There were other plusses, too. With his height and wingspan, Gilgeous-Alexander could guard multiple positions, and he was a willing defender. And when he started showing everyone he could score at a high level, he shot up draft boards.
Gilgeous-Alexander’s 24 points against Louisville — “Shai was ridiculous,” Cal said — were an eye opener. And as the season progressed, more often than not, it was Gilgeous-Alexander — who averaged 14.4 points, 4.1 rebounds, a team-high 5.10 assists, a team-high 1.6 steals and shot 40.4 from 3 — who carried the Wildcats. They endured a four-game losing streak during the first two weeks of February, but after Calipari made a couple of adjustments, allowing his players to focus more on attacking the basket and scoring than micro-managing them on defense, Kentucky took off.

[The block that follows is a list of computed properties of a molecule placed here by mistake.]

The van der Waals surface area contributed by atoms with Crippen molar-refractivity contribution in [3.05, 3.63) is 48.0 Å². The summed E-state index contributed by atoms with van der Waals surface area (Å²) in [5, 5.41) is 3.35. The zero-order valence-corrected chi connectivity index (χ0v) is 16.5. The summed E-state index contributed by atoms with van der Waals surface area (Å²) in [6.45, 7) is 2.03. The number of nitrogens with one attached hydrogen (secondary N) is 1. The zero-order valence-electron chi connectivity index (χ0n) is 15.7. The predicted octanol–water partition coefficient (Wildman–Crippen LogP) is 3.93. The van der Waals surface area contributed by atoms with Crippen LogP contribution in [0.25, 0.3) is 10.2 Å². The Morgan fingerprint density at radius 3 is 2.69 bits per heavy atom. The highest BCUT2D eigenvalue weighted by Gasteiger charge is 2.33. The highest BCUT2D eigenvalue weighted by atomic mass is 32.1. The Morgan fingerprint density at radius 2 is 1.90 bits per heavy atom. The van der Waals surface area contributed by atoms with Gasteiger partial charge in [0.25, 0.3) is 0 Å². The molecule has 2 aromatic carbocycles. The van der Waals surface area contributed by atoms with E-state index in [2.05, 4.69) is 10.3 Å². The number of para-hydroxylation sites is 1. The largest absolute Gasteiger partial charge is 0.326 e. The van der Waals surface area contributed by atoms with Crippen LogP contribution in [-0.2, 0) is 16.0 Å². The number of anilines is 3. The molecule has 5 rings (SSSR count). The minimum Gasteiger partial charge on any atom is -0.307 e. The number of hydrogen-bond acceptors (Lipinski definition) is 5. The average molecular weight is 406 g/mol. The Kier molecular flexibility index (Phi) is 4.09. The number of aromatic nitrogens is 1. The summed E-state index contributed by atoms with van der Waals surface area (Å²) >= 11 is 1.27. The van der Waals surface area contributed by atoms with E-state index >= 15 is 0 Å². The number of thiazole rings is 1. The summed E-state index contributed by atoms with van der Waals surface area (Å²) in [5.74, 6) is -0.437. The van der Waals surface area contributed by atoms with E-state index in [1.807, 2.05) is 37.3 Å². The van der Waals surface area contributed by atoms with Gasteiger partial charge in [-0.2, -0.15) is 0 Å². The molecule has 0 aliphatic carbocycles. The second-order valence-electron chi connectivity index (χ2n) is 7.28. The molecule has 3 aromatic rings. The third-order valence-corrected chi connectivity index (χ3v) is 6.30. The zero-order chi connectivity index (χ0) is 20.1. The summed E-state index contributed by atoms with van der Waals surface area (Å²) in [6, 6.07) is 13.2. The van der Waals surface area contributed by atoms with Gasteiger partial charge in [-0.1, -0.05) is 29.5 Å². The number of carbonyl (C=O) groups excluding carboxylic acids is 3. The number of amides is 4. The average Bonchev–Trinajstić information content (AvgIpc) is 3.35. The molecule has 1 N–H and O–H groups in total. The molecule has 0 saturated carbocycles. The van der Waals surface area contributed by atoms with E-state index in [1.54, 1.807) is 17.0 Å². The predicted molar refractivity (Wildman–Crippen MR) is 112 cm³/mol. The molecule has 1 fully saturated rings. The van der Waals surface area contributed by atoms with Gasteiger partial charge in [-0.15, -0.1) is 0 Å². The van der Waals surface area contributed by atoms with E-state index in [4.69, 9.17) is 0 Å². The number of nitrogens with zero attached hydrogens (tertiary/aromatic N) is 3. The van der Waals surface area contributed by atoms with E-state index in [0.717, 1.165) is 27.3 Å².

The Wildcats rebounded with four straight wins, lost at Florida in their season finale, then won three games in three days to capture their fourth straight SEC Tournament title. Gilgeous-Alexander had his fingerprints all over the trophy well before Sankey handed it to him — in the title game against Tennessee he collected 29 points, seven boards, three assists and two steals. He was an easy pick for tournament MVP.
Kentucky continued that momentum into the NCAA Tournament, though its run was cut short in the Sweet 16. Gilgeous-Alexander averaged 20.3 points.
Asked during the NCAAs to explain how he took over such a talented team, SGA attributed it to accepting Calipari’s coaching.
“About midpoint during the season, I watched a lot of film,” he said. “I was really taking what coach was asking of me, what this team needed me to do. I just tackled it. Once I cleared that role out, I worked on my game and got better every day.”